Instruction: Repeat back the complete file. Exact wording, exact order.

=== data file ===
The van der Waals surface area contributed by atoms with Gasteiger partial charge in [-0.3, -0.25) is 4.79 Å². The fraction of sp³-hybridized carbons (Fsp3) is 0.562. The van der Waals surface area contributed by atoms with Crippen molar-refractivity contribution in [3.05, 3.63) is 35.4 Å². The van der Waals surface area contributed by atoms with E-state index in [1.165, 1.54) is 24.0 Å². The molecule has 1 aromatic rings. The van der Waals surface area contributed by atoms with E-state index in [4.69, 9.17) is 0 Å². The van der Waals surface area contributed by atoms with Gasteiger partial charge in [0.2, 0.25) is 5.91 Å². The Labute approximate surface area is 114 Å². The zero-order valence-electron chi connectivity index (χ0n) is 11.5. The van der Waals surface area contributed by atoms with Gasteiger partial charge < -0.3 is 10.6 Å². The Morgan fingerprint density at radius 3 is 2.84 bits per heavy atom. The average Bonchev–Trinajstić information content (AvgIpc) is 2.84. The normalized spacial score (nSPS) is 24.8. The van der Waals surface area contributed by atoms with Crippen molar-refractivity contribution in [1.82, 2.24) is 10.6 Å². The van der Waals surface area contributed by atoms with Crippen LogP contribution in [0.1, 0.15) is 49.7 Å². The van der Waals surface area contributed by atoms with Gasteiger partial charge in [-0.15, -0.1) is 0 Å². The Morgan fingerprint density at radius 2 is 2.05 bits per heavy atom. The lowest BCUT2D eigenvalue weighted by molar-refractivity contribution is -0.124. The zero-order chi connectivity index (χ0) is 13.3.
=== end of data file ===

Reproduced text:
The van der Waals surface area contributed by atoms with Gasteiger partial charge in [-0.3, -0.25) is 4.79 Å². The fraction of sp³-hybridized carbons (Fsp3) is 0.562. The van der Waals surface area contributed by atoms with Crippen molar-refractivity contribution in [3.05, 3.63) is 35.4 Å². The van der Waals surface area contributed by atoms with E-state index in [1.165, 1.54) is 24.0 Å². The molecule has 1 aromatic rings. The van der Waals surface area contributed by atoms with E-state index in [4.69, 9.17) is 0 Å². The van der Waals surface area contributed by atoms with Gasteiger partial charge in [0.2, 0.25) is 5.91 Å². The Labute approximate surface area is 114 Å². The zero-order valence-electron chi connectivity index (χ0n) is 11.5. The van der Waals surface area contributed by atoms with Gasteiger partial charge < -0.3 is 10.6 Å². The Morgan fingerprint density at radius 3 is 2.84 bits per heavy atom. The average Bonchev–Trinajstić information content (AvgIpc) is 2.84. The normalized spacial score (nSPS) is 24.8. The van der Waals surface area contributed by atoms with Crippen molar-refractivity contribution in [1.82, 2.24) is 10.6 Å². The van der Waals surface area contributed by atoms with Crippen LogP contribution in [0.1, 0.15) is 49.7 Å². The van der Waals surface area contributed by atoms with Gasteiger partial charge in [-0.15, -0.1) is 0 Å². The Morgan fingerprint density at radius 2 is 2.05 bits per heavy atom. The lowest BCUT2D eigenvalue weighted by molar-refractivity contribution is -0.124. The zero-order chi connectivity index (χ0) is 13.3.